The mainstream media finally recognizes

  • The mainstream media finally recognizes the evisceration of low-power FM. Today the New York Times reports on the anti-LPFM rider attached to the omnibus budget bill. Of particular note is this observation: “Taking a direct slap at the regulators, the new law shifts the policy- making authority from the F.C.C. to Congress to set standards and issue licenses for low-power FM stations. This is the first time in recent memory that the lawmakers actually stripped the agency of the power to manage an important part of the spectrum.” Also telling is FCC Chairman Kennard’s response to the legislation: “We can’t allow people who have the spectrum to use their political clout to shut out voices that don’t have the same clout.”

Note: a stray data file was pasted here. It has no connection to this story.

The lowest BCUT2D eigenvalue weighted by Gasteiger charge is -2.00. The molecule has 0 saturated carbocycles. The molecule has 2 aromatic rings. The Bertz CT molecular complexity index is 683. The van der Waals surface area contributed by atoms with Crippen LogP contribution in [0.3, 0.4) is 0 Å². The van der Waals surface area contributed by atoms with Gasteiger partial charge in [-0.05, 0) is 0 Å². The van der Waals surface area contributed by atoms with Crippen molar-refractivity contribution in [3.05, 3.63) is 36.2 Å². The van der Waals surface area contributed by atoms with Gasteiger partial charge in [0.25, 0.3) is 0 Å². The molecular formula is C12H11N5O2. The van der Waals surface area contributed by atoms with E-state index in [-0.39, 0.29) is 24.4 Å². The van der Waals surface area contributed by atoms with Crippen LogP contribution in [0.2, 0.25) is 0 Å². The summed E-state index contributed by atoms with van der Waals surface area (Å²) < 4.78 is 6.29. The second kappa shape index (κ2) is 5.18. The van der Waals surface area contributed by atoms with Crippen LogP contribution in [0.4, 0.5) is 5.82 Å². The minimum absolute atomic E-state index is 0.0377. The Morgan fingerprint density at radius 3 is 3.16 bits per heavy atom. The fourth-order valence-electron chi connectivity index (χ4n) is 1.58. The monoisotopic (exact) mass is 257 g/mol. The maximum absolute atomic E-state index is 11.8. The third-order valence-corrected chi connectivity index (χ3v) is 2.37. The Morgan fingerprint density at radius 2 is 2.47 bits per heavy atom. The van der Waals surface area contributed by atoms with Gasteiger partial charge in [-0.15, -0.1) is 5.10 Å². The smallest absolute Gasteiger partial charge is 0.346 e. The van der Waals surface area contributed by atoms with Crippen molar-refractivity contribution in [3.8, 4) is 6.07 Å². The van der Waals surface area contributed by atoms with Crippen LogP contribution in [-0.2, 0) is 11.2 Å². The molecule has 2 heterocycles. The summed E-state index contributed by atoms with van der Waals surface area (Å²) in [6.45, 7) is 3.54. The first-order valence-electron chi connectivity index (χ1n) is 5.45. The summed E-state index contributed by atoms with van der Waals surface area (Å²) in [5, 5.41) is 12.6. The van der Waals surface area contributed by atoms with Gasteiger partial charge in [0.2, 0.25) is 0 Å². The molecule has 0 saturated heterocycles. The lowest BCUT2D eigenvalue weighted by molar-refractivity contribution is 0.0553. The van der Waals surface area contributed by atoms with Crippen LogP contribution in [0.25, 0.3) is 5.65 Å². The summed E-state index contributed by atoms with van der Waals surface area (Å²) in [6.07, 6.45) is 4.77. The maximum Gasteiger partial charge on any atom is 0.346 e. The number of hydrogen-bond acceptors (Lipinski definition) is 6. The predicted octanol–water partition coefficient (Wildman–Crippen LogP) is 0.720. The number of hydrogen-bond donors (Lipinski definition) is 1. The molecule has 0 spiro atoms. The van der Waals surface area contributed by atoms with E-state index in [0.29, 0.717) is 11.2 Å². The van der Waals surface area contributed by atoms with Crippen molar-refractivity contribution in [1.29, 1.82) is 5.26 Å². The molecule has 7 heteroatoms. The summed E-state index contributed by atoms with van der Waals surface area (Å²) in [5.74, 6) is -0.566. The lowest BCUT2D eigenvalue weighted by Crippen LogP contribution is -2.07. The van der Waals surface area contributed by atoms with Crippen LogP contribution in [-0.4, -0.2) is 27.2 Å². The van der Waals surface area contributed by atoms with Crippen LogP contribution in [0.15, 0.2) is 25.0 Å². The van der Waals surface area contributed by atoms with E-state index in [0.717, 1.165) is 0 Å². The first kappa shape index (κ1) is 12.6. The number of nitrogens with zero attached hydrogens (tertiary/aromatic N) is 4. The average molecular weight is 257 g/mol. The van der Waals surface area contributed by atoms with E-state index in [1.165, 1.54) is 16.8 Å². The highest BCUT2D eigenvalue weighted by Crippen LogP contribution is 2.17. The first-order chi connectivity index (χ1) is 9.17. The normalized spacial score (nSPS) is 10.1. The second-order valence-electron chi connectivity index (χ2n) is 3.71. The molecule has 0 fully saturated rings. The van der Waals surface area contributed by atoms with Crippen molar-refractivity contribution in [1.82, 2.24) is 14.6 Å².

I think the most important and wide-reaching element of this bill is the micromanagement by congress that it effects. Regulatory agencies exist for a reason, and part of that reason is to take over areas too complex and expansive for Congress and the President to preside over. But this bill effectively sends the message that Congress has no faith in the FCC and its ability to determine the proper use of the spectrum–something that is its primary responsibility. Apparently Congress believes that the National Association of Broadcasters knows better than the FCC. The scary thing is that this could be a harbringer of things to come—why not just turn all telecomm regulation over to the NAB? And while we’re at it, why not let Exxon and Texaco take over the EPA?

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